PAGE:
Existing autonomous driving technologies mainly use LiDAR and radar to detect obstacles encountered on the road ahead, but these two systems are not good at identifying vehicles in a foggy environment. However, now engineers have found that the use of dual radar technology can accomplish the task very well.
On November 17, 2020, electrical engineers at the University of California, San Diego developed an ingenious method to improve the imaging capabilities of existing radar sensors so that they can accurately predict the shape and size of objects in the scene. The system can work normally when tested at night and under foggy conditions.
LiDAR (Light Detection and Ranging/Lidar) sensors measure the shape and distance of an object by emitting laser pulses, and then measure the time that the light reflects from the object to determine obstacles. Radar units emit radio waves, which are also reflected back by objects in their path.
Unfortunately, obstacles in the air such as fog, dust, rain or snow will absorb the light used by the LiDAR system, making it unreliable. Although the radar is not adversely affected, it can only generate part of the image it detects-this is because even under ideal conditions, only a small part of the emitted radio signal is reflected back to its sensor.
“This is a radar similar to LiDAR,” said Dinesh Bharadia, professor of electrical and computer engineering at the Jacobs School of Engineering at the University of California, San Diego. He pointed out that this is an inexpensive way to get bad weather perception on autonomous vehicles. “Using our technology can also integrate LiDAR and radar, but radar is very cheap. In this way, we don’t need to use expensive LiDAR.”
The system consists of two radar sensors placed on the hood, the distance between them is the average car width (1.5 meters). Arranging two radar sensors in this way is key-they allow the system to see more space and details than a single radar sensor.
During day and night test runs, the system is as good as LiDAR sensors in determining the size of a moving vehicle. In the test of simulating heavy fog weather, its performance has not changed. The team used a sprayer to “hide” another car, and their system accurately predicted its 3D geometry, and the LiDAR sensor basically failed the test.
1. Two eyes are better than one
The reason that radars have traditionally suffered from poor imaging quality is that when radio waves are emitted and bounce off objects, only a small part of the signal is reflected back to the sensor. As a result, vehicles, pedestrians and other objects appear sparse.
“This is a problem of imaging using a single radar. It only obtains a few points representing the scene, so the perception is very poor. Kshitiz Bansal, PhD in Computer Science and Engineering said: “There may be other cars in the environment that you can’t see. “Student of the University of San Diego.” Therefore, if a single radar causes such blindness, a multi-radar setup will improve perception by increasing the number of points that are reflected. “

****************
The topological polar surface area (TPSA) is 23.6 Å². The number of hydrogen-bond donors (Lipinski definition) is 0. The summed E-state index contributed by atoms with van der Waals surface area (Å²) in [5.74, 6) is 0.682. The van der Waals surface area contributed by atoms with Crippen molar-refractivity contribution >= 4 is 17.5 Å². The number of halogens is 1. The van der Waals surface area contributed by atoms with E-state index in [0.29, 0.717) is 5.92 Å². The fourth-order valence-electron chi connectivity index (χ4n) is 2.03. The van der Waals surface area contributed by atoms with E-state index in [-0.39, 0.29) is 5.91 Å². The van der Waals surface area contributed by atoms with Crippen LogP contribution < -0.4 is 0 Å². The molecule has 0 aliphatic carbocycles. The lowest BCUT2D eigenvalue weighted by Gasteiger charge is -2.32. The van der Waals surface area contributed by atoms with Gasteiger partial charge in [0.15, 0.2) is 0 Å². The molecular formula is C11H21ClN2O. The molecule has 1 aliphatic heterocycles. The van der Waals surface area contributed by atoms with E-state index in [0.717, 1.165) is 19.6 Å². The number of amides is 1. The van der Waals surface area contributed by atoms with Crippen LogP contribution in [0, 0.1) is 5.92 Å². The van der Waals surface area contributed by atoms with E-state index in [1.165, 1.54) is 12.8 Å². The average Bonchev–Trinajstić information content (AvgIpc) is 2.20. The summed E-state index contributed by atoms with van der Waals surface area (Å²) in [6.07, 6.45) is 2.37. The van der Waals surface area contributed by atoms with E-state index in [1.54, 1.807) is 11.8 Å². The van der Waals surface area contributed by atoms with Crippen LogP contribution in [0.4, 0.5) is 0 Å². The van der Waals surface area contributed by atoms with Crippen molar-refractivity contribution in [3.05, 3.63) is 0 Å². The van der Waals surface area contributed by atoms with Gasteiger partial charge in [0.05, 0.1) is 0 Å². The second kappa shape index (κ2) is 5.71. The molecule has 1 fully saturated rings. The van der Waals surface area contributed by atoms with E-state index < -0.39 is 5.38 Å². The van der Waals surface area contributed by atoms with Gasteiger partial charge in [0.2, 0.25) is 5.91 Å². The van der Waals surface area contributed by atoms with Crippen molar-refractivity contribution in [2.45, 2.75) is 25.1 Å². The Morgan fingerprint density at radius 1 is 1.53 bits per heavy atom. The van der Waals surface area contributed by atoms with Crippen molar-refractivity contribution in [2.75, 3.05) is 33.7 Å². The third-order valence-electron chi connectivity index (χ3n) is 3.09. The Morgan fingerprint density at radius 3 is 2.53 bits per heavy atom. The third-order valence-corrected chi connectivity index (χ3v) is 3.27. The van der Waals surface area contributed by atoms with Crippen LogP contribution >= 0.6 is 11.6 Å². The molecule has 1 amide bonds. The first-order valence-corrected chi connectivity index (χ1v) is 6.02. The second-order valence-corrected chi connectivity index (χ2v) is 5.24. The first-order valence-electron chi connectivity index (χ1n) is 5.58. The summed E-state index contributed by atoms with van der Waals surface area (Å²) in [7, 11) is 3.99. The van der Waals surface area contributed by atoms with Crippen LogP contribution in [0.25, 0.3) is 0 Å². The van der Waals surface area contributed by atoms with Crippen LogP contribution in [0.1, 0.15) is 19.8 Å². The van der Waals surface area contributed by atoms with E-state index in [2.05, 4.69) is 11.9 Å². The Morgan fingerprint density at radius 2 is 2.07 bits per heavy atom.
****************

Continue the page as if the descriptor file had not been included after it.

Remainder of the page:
The research team found that separating the two radar sensors 1.5 meters on the hood of the car is the best arrangement. Bansar said: “By having two radars at different vantage points, so that they have overlapping fields of view, we can create a high-resolution area with a high probability of detecting existing objects.”
2. The story of two radars
This system overcomes another problem of radar: noise. It is common to see random points that do not belong to any object appearing in the radar image. The sensor can also pick up the so-called echo signal, which is the reflection of radio waves, which does not come directly from the detected object.
Baradea pointed out that more radar means more noise. Therefore, the team developed a new algorithm that can fuse information from two different radar sensors and generate a new noise-free image. Another innovation of this work is that the team built the first data set that combines data from two radars.
Baradea said: “There is no public data set. These data come from multiple radars with overlapping fields of view.” “We collected our own data and built our own data set to train our algorithms and test them. “
The dataset consists of 54,000 real-time traffic conditions in day and night and radar frames that simulate foggy driving scenes. Future work will include collecting more data in the rain. To do this, the team first needed to build a better shield for its hardware.
The team is now working with Toyota to integrate the new radar technology with the camera. Researchers say this may replace LiDAR. “The radar alone cannot tell us the color, make or model of a car. These features are also important for improving the perception of self-driving cars.” Bharadia said.